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Oxford board favors I-42

Members of the Board of Trustees of the Oxford School District met Friday during a special called meeting to declare their endorsement of Initiative 42.

Four of the five sitting board members attended the meeting and voted unanimously to endorse I-42. Those attending were Whitney Byars, Scott Shipman, Gray Edmondson, and Marian Barksdale. Romana Reed was not at the meeting, however Barksdale said after speaking with her, Reed was “enthusiastic” about the board endorsing the initiative.

They met at the Barksdale-Isom House on Jefferson Street, a neutral place not owned by the school district. Superintendent Brian Harvey was not at the meeting.

“We wanted this to come just from the board members,” said Byars, board president. “We didn’t want any tax payer money to be used. We didn’t meet on district property to not even use electricity.”

The board then voted to run an advertisement announcing their decision in the Oxford EAGLE at the rate of $300 per day. The members agreed to pay for the ad out of their own pockets and voted to run the ad up to two times before the election. Barksdale said an anonymous donor has pledged $200 toward the price of the ad. The members would split the difference equally.

“We’ve talked about Initiative 42 and I think it’s been clear the board supports it, but we wanted to take an official action to let the community know how we stand,” Byars said at the start of the meeting.

The ad will list reasons why the board supports the initiative, that include how the school district has been underfunded by $11.9 million since 2009 and how local property taxes have been raised to cover insufficient state funds.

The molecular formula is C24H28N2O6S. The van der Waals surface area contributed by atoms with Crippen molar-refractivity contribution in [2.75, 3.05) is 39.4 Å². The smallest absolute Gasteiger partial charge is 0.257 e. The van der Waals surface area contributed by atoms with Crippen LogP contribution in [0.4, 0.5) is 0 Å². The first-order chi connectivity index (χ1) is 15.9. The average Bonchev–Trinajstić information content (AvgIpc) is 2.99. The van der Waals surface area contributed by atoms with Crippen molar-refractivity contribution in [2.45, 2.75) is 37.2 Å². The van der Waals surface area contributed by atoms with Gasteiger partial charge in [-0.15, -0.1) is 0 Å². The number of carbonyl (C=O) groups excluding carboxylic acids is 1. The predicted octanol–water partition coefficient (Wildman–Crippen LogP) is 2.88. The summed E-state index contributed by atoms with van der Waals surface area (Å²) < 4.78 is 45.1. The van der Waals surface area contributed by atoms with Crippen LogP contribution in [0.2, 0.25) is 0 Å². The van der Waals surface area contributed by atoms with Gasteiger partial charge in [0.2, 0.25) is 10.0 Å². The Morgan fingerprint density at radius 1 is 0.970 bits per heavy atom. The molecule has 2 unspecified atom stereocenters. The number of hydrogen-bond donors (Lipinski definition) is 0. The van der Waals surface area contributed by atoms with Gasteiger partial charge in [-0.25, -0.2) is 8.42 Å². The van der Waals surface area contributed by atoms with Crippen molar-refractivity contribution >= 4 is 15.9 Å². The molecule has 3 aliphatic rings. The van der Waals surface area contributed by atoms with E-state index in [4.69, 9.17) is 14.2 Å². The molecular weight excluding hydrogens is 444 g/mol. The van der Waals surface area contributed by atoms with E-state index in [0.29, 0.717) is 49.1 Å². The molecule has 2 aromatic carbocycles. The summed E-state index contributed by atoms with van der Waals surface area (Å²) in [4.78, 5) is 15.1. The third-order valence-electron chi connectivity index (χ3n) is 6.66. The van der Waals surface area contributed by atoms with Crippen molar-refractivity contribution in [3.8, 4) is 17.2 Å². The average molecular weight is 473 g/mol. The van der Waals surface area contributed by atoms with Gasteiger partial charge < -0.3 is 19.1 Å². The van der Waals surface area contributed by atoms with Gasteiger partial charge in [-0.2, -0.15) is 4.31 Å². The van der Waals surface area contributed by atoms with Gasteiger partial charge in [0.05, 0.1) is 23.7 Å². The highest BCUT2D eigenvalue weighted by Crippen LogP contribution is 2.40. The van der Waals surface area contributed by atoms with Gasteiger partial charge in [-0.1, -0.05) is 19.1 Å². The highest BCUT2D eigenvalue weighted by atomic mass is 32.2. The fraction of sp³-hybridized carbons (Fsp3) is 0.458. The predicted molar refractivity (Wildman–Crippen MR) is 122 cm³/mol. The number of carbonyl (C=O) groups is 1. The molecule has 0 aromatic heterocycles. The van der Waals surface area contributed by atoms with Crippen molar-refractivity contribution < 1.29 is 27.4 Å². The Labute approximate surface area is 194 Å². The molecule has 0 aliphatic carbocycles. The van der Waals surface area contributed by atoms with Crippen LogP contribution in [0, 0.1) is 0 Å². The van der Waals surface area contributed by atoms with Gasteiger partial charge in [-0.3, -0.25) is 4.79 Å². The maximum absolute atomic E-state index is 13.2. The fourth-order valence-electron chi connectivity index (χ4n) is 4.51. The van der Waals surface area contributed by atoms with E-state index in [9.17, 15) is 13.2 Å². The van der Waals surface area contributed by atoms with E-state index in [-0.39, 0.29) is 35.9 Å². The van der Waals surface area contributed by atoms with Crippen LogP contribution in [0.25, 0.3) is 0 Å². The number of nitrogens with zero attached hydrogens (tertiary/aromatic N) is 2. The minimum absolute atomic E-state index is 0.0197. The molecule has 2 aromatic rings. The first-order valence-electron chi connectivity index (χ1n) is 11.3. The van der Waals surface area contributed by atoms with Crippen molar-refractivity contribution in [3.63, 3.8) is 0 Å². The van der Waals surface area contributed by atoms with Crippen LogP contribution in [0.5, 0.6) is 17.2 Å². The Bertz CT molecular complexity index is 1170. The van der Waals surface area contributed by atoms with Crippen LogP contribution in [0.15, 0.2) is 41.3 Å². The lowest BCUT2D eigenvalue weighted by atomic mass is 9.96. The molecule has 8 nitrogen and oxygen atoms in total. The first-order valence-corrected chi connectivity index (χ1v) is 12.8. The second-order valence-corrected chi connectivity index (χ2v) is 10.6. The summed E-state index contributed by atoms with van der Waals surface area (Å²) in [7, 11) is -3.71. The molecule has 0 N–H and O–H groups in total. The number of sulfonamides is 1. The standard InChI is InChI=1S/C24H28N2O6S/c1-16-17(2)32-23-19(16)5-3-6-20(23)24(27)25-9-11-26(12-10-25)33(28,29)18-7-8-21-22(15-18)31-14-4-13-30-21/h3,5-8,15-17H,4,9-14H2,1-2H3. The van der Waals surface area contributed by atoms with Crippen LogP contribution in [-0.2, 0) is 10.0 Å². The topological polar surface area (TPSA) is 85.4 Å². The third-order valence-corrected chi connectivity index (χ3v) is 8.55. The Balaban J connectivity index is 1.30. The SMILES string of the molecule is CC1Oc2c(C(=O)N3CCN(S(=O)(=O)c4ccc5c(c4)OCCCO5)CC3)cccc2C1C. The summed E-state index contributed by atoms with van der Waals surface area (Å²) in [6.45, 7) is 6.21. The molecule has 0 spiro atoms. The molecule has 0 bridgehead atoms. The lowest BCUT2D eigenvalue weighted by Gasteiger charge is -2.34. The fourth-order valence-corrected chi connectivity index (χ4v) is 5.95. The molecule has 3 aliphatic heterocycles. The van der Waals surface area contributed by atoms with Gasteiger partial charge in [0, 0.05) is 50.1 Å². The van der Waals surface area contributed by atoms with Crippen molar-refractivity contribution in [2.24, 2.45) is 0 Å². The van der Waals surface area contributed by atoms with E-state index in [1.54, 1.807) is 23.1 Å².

“When you look back 10 years, you can see where about 55 percent of the school’s funding came from the state,” Byars said. “The rest, about 45 percent came from local funding. Now, that’s flip-flopped.”

The ad asks voters to vote “Yes” to a constitutional amendment and “Yes” to Initiative 42. It will also list their views on what Initiative 42 will do for education.

On the ballot on Nov. 3, people will be asked to vote “yes” or “no” on whether they support an initiative. Then, they will choose between Initiative 42 and Initiative 42-A. For either the initiative or the alternative to be adopted, it would need a majority of people voting on that question. The majority would need to equal at least 40 percent of the votes cast in that general election.

Initiative 42 would allow courts to force the Legislature to provide adequate funding for schools. The other, Initiative 42-A would leave those funding decisions up to the Legislature.

The state’s school budget formula, the Mississippi Adequate Education Program, is designed to give schools enough money to meet midlevel academic standards. It has been fully funded only twice since a Democratic-controlled Legislature put it into law in 1997 over the veto of a Republican governor. Educators say the formula has been shortchanged by $1.5 billion over the past seven years.

A group called Better Schools, Better Jobs mobilized thousands of volunteers last year to collect signatures on petitions to put a proposed constitutional amendment on the November 2015 ballot. Initiative 42 would require Mississippi to fund an “adequate and efficient system of free public schools.” If legislators fail to provide that, the proposal specifies that people could ask a chancery judge to order the state to provide the money.

Shortly after, the Legislator devised an alternative, Initiative 42-A to be put on the ballot.

Republican legislative leaders said they’re simply trying to give voters a better choice. Democrats say the alternative is designed to confuse people and create impossible conditions for either the initiative or the alternative to be adopted.

(The Associated Press contributed to this story.)